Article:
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" Wordsworth, on the other hand, was to propose to himself as his object, to give the charm of novelty to things of every day, and to excite a feeling analogous to the supernatural, by awakening the mind's attention from the lethargy of custom, and directing... "
Blackwood's Magazine - Page 535
1834
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From Milton to Tennyson: Masterpieces of English Poetry

Louis Du Pont Syle - 1894
...Coleridge tells us that Wordsworth's object, in the Poems of 1798, was ' to give the charm of noveity to things of every day and to excite a feeling analogous...mind's attention from the lethargy of custom, and directing it to the loveliness and the wonder of the world before us; an inexhaustible treasure, but...
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From Milton to Tennyson: Masterpieces of English Poetry

Louis Du Pont Syle - English poetry - 1894 - 306 pages
...Coleridge tells us that Wordsworth's object, in the Poems of 1798, was 'to give the charm of novelty 1o things of every day and to excite a feeling analogous...mind's attention from the lethargy of custom, and directing it to the loveliness and the wonder of the world before us ; an inexhaustible treasure, but...
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English Men of Letters, Volume 10

John Morley - Authors, English - 1894
...that willing suspension of disbelief for the moment which constitutes poetic faith. Mr. Wordsworth, on the other hand, was to propose to himself, as his...object, to give the charm of novelty to things of everyday, and to excite a feeling analogous to the supernatural by awakening the mind's attention from...
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Coleridge's Principles of Criticism: Chapters I., III., IV., XIV.-XXII of ...

Samuel Taylor Coleridge - Criticism - 1895 - 226 pages
...willing suspension of disbelief for the moment, which constitutes poetic faith. Mr. Wordsworth, on the other hand, was to propose to himself as his...by awakening the mind's attention from the lethargy 15 of custom, and directing it to the loveliness and the wonders of the world before us ; an inexhaustible...
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Coleridge's Principles of Criticism: Chapters I., III., IV., XIV.-XXII of ...

Samuel Taylor Coleridge - Criticism - 1895 - 226 pages
...moment, which constitutes poetic faith. Mr. Wordsworfnjbh'the other hand, was~To~propose tcThimself as his object, to give the charm of novelty to things...by awakening the mind's attention from the lethargy 15 of custom, and directing it to the loveliness and the wonders of the world before us; an inexhaustible...
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English Literary Criticism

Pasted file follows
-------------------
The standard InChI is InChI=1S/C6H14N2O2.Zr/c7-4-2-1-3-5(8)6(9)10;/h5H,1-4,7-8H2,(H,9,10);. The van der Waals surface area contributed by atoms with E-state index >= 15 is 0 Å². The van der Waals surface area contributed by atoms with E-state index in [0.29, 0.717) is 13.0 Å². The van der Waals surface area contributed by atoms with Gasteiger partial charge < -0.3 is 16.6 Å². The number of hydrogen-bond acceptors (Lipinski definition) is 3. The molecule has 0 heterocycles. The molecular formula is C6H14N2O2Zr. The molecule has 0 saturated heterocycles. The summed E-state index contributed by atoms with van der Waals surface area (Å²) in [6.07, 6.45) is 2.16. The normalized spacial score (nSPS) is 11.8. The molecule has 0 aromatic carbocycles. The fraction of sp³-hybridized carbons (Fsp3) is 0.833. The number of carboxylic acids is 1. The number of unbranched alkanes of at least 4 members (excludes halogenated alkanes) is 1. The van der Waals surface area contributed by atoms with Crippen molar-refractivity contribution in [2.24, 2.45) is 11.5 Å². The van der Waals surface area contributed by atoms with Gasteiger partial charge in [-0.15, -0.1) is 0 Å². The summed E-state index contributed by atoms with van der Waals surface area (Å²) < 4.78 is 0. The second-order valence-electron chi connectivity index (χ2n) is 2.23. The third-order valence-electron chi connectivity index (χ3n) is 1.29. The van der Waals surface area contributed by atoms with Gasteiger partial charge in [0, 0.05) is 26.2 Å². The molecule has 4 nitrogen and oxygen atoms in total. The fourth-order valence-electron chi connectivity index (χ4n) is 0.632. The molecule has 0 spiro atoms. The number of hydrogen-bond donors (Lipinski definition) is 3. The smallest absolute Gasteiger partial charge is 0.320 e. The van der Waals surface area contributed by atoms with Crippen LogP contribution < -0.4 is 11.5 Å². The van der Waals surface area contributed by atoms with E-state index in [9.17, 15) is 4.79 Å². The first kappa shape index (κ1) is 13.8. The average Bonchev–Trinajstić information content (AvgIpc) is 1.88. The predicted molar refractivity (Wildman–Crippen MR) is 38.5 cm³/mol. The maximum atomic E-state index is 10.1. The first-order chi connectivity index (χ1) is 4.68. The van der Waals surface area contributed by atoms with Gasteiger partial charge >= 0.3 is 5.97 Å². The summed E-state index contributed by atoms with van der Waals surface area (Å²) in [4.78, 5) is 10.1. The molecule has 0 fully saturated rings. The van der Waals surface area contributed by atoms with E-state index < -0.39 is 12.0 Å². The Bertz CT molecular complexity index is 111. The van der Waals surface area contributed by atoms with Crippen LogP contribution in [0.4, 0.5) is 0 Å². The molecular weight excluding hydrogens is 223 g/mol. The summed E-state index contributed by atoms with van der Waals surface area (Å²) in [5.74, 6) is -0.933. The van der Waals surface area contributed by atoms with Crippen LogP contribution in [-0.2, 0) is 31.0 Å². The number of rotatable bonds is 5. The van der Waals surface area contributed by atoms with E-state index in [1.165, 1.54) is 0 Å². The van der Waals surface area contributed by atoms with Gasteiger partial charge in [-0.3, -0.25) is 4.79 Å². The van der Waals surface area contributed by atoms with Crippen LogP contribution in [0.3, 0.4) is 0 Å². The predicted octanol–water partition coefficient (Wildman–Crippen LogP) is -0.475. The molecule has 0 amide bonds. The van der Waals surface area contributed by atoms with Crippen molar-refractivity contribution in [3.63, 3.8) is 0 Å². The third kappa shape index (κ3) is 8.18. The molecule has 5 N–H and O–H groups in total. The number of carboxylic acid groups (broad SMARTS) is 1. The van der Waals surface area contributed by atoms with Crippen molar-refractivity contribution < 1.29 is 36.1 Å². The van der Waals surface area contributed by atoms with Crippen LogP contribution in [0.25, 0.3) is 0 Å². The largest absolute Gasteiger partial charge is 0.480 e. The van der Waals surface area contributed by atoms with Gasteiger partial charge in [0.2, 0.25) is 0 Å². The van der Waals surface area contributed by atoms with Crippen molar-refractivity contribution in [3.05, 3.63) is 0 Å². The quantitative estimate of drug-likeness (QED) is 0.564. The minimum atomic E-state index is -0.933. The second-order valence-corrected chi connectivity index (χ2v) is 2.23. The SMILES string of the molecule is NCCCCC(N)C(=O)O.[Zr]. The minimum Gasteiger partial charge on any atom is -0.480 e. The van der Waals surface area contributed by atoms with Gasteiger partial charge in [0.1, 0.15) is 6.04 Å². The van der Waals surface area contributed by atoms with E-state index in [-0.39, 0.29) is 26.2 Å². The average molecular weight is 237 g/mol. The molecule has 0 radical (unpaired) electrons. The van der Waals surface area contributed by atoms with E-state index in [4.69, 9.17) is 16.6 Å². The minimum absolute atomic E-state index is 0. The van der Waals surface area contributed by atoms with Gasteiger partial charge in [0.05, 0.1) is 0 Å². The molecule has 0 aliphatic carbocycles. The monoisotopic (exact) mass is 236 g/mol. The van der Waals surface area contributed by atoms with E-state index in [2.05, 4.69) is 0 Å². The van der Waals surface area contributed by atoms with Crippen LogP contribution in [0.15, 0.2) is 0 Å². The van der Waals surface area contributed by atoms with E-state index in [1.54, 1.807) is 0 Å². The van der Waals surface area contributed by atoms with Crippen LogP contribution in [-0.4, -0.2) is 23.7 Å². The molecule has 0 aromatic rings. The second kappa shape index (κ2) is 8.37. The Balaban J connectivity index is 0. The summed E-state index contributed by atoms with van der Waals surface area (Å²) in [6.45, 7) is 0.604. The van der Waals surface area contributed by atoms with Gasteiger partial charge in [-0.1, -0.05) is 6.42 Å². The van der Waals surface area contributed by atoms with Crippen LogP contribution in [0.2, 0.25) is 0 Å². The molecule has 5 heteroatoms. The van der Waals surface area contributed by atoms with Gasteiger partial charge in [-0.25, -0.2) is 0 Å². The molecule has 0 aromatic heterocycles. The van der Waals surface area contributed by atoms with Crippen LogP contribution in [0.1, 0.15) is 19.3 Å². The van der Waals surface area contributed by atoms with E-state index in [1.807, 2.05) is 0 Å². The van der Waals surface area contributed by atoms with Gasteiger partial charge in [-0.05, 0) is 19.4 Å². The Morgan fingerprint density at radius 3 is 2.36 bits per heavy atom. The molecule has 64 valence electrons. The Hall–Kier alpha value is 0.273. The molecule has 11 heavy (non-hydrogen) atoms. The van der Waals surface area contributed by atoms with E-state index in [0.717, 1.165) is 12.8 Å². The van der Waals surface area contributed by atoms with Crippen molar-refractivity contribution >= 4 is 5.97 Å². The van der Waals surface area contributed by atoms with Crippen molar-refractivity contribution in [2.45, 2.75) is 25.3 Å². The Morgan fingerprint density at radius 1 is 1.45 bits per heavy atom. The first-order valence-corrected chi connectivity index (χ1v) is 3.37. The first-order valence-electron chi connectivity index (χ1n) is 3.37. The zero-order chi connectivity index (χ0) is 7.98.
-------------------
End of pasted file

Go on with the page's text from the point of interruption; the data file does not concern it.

Charles Edwyn Vaughan - Criticism - 1896 - 219 pages
...that willing suspension of disbelief for the moment, which constitutes poetic faith. Mr. Wordsworth, on the other hand, was to propose to himself as his...mind's attention from the lethargy of custom, and directing it to the loveliness and the wonders of the world before us; an inexhaustible treasure, but...
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English Prose, Volume 5

Sir Henry Craik - English prose literature - 1896
...that willing suspension of disbelief for the moment, which constitutes poetic faith. Mr. Wordsworth, on the other hand, was to propose to himself as his...the supernatural, by awakening the mind's attention to the lethargy of custom, and directing it to the loveliness and the wonders of the world before us...
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The Ancient Mariner

Samuel Taylor Coleridge - 1897 - 59 pages
...willing suspension of disbelief for the moment, which constitutes poetic faith. /**Mr. Wordsworth, on the other hand, was to propose to himself as his...mind's attention from the lethargy of custom, and directing it to the loveliness and the wonders of the world before us; an inexhaustible treasure, but...
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A primer of Wordsworth

Laurie Magnus - 1897 - 227 pages
...a semblance of truth " ; Wordsworth, on the other hand, was to reverse the process, and " to give a charm of novelty to things of every day, and to excite...mind's attention from the lethargy of custom, and directing it to the loveliness and the wonders of the world before us " (Biog. Lit.). By the following...
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Coleridge's Ancient Mariner, Kubla Khan and Christabel

Samuel Taylor Coleridge - Huntington, Tuley Francis - 1898 - 109 pages
...that willing suspension of disbelief for the moment, which constitutes poetic faith.1 Mr. Wordsworth, on the other hand, was to propose to himself as his...mind's attention from the lethargy of custom, and directing it to the loveliness and the wonders of the world before us; an inexhaustible treasure, but...
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